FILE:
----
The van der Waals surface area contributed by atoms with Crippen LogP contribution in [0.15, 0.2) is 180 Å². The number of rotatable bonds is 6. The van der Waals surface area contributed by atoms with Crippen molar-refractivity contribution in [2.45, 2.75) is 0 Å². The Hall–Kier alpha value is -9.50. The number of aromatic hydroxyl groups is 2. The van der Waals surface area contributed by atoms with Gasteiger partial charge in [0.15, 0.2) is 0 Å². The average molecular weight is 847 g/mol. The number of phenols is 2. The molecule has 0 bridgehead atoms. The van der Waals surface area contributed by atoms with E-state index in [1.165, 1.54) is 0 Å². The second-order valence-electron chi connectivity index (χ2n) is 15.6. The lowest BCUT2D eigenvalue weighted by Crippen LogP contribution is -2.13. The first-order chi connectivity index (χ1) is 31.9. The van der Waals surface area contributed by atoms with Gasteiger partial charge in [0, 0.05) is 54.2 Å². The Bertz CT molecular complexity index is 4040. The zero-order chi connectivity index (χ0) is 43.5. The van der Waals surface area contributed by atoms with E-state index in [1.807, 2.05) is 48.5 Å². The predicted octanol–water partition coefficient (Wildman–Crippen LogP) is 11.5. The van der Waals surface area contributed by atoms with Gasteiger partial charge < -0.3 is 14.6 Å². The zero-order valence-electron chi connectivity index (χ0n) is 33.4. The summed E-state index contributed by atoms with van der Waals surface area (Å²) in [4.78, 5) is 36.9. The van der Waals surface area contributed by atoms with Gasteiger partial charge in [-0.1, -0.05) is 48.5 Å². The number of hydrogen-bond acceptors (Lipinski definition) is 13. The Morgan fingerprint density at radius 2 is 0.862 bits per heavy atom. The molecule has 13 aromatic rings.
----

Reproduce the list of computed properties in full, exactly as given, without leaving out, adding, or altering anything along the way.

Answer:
The van der Waals surface area contributed by atoms with Crippen LogP contribution in [0.15, 0.2) is 180 Å². The number of rotatable bonds is 6. The van der Waals surface area contributed by atoms with Crippen molar-refractivity contribution in [2.45, 2.75) is 0 Å². The Hall–Kier alpha value is -9.50. The number of aromatic hydroxyl groups is 2. The van der Waals surface area contributed by atoms with Gasteiger partial charge in [0.15, 0.2) is 0 Å². The average molecular weight is 847 g/mol. The number of phenols is 2. The molecule has 0 bridgehead atoms. The van der Waals surface area contributed by atoms with E-state index in [1.165, 1.54) is 0 Å². The second-order valence-electron chi connectivity index (χ2n) is 15.6. The lowest BCUT2D eigenvalue weighted by Crippen LogP contribution is -2.13. The first-order chi connectivity index (χ1) is 31.9. The van der Waals surface area contributed by atoms with Gasteiger partial charge in [0, 0.05) is 54.2 Å². The Bertz CT molecular complexity index is 4040. The zero-order chi connectivity index (χ0) is 43.5. The van der Waals surface area contributed by atoms with E-state index in [1.807, 2.05) is 48.5 Å². The predicted octanol–water partition coefficient (Wildman–Crippen LogP) is 11.5. The van der Waals surface area contributed by atoms with Gasteiger partial charge < -0.3 is 14.6 Å². The zero-order valence-electron chi connectivity index (χ0n) is 33.4. The summed E-state index contributed by atoms with van der Waals surface area (Å²) in [4.78, 5) is 36.9. The van der Waals surface area contributed by atoms with Gasteiger partial charge in [-0.1, -0.05) is 48.5 Å². The number of hydrogen-bond acceptors (Lipinski definition) is 13. The Morgan fingerprint density at radius 2 is 0.862 bits per heavy atom. The molecule has 13 aromatic rings.